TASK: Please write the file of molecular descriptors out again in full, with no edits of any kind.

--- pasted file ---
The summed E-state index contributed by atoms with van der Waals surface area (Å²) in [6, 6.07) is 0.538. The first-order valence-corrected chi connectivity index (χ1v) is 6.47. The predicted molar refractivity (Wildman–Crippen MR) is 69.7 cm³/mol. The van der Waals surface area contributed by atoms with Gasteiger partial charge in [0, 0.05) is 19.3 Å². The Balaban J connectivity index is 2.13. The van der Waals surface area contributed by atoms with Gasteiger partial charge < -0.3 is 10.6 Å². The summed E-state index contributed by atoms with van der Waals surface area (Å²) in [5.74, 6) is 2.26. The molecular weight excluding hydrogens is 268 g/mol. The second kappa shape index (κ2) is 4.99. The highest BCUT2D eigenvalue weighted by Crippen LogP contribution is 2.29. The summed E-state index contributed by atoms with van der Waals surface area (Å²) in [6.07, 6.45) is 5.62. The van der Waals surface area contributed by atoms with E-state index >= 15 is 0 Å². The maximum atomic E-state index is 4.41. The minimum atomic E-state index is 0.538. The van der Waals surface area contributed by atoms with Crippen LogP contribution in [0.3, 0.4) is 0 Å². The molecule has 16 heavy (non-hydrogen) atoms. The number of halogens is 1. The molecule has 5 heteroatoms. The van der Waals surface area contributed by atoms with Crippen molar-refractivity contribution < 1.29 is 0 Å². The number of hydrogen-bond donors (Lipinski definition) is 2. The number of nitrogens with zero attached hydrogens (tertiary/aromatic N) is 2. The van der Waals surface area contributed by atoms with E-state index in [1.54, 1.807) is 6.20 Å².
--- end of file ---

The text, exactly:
The summed E-state index contributed by atoms with van der Waals surface area (Å²) in [6, 6.07) is 0.538. The first-order valence-corrected chi connectivity index (χ1v) is 6.47. The predicted molar refractivity (Wildman–Crippen MR) is 69.7 cm³/mol. The van der Waals surface area contributed by atoms with Gasteiger partial charge in [0, 0.05) is 19.3 Å². The Balaban J connectivity index is 2.13. The van der Waals surface area contributed by atoms with Gasteiger partial charge < -0.3 is 10.6 Å². The summed E-state index contributed by atoms with van der Waals surface area (Å²) in [5.74, 6) is 2.26. The molecular weight excluding hydrogens is 268 g/mol. The second kappa shape index (κ2) is 4.99. The highest BCUT2D eigenvalue weighted by Crippen LogP contribution is 2.29. The summed E-state index contributed by atoms with van der Waals surface area (Å²) in [6.07, 6.45) is 5.62. The van der Waals surface area contributed by atoms with E-state index >= 15 is 0 Å². The maximum atomic E-state index is 4.41. The minimum atomic E-state index is 0.538. The van der Waals surface area contributed by atoms with Crippen LogP contribution in [0.3, 0.4) is 0 Å². The molecule has 16 heavy (non-hydrogen) atoms. The number of halogens is 1. The molecule has 5 heteroatoms. The van der Waals surface area contributed by atoms with Crippen molar-refractivity contribution < 1.29 is 0 Å². The number of hydrogen-bond donors (Lipinski definition) is 2. The number of nitrogens with zero attached hydrogens (tertiary/aromatic N) is 2. The van der Waals surface area contributed by atoms with E-state index in [1.54, 1.807) is 6.20 Å².